3 requirements for healthy aquarium plants

Healthy plant growth essentially depends on three factors: ‘well-functioning’ substrate with all the right nutrients, adequate light and good quality water with sufficient carbon dioxide.

“Nothing is possible without plants”

Aquatic plants enrich your aquarium in many different ways. You can plant your aquarium to resemble a jungle or an arid desert depending on your own personal preferences. However, these fascinating plants are not just there to look pretty. They also play a number of important biological roles in your aquarium as they:

  • supply all organisms with oxygen,
  • join forces with bacteria to decontaminate the water,
  • provide your fish with hiding places, peaceful havens and spawning sites.

Just like fish, shrimps and crayfish, aquarium plants need certain things in order to stay healthy and attractive, such as light, carbon dioxide and other nutrients. This applies from the moment they are planted. So it’s worth tending to your plants’ needs when setting up your new aquarium.

1st prerequisite Creating a sound basis – the right substrate

© Tetra

Initially, choose a substrate that boosts root formation to ensure your plants are firmly anchored. However, when first planting your aquarium, it is a good idea to use sterile gravel to prevent harmful bacteria or contamination.

Nevertheless, sterile substrate also lacks valuable minerals and trace elements, which are important for ensuring that plants grow more moderately and are permanently well-supplied. Using a ready-made substrate concentrate with minerals and trace elements will ensure moderate plant growth and thus lay the foundations for healthy and flourishing plants. It is also advisable to fertilise your plants from time to time.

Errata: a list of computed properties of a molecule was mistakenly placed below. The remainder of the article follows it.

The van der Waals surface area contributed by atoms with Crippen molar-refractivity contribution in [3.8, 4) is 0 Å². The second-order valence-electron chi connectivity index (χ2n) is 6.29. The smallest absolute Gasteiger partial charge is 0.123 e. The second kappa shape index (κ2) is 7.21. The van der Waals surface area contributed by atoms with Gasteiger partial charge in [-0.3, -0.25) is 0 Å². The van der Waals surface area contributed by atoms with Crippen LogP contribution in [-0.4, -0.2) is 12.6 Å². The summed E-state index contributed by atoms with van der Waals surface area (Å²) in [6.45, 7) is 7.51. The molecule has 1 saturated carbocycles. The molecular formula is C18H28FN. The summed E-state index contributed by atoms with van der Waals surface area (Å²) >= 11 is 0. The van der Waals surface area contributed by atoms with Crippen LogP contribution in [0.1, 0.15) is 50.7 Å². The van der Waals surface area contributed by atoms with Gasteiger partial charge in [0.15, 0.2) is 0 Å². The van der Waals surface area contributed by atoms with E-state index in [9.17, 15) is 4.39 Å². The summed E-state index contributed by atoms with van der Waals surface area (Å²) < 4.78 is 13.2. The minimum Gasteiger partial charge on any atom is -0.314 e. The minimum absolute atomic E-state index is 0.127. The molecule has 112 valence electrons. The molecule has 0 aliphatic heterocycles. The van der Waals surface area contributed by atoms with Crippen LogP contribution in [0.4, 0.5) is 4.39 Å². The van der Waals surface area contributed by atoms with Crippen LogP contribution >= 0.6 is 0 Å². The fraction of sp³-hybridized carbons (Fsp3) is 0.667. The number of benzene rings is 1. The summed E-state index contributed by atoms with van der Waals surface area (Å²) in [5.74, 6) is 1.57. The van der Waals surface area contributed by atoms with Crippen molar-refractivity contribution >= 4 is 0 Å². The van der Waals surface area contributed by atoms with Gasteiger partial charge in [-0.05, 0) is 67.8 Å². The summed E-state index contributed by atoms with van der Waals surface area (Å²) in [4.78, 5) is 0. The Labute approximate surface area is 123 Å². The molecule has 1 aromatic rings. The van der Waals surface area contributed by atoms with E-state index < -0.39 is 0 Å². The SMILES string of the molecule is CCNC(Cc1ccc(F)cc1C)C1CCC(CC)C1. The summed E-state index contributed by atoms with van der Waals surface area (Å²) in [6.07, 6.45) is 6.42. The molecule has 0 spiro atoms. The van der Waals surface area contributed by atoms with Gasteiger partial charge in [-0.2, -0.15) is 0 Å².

2nd prerequisite Energy boosting light – the right lighting

Plants need light for photosynthesis. This is how they supply themselves and all other organisms with vital oxygen. Daylight lamps imitate sunlight, allowing plants to photosynthesise freely. It is important to keep the light on for ten to twelve hours as most plants are native to regions in which the sun shines for long periods. Moreover, as a rule of thumb, at least 0.5 watt of light is required for every litre of aquarium water.

© Tetra

3rd prerequisite Carbon dioxide as a source of sugar – an essential source of energy

Carbon dioxide is produced when all organisms breathe and is used by plants in combination with water and light as a nutrient source for synthesising sugar. It is therefore vital in order for aquatic plants to grow. However, all aquariums essentially have their own unique CO2 requirements. For instance, well-planted tanks with fast-growing plants need more CO2. In order for organisms to thrive sustainably in an aquarium, the long-term CO2 concentration must be between 5 and 15 mg/ml.

Please note: do not plant wild aquatic plants in your aquarium

Wild aquatic plants can be found in many places – a wide variety of native species grow in streams, garden ponds and lakes. A word of caution though: it is wrong to think that these plants can be planted in an aquarium without any problems.

Native wild aquatic plants are often protected species and are often unsuitable for tropical fresh water aquariums. There is also a risk of introducing germs, parasites and algae from ponds and streams into your aquarium. You should therefore always buy aquatic plants from an aquatics store. They not only have the most attractive plant varieties but can also offer the best advice on any special care required. For example, an aquatics retailer will be able to tell you which plants go well together.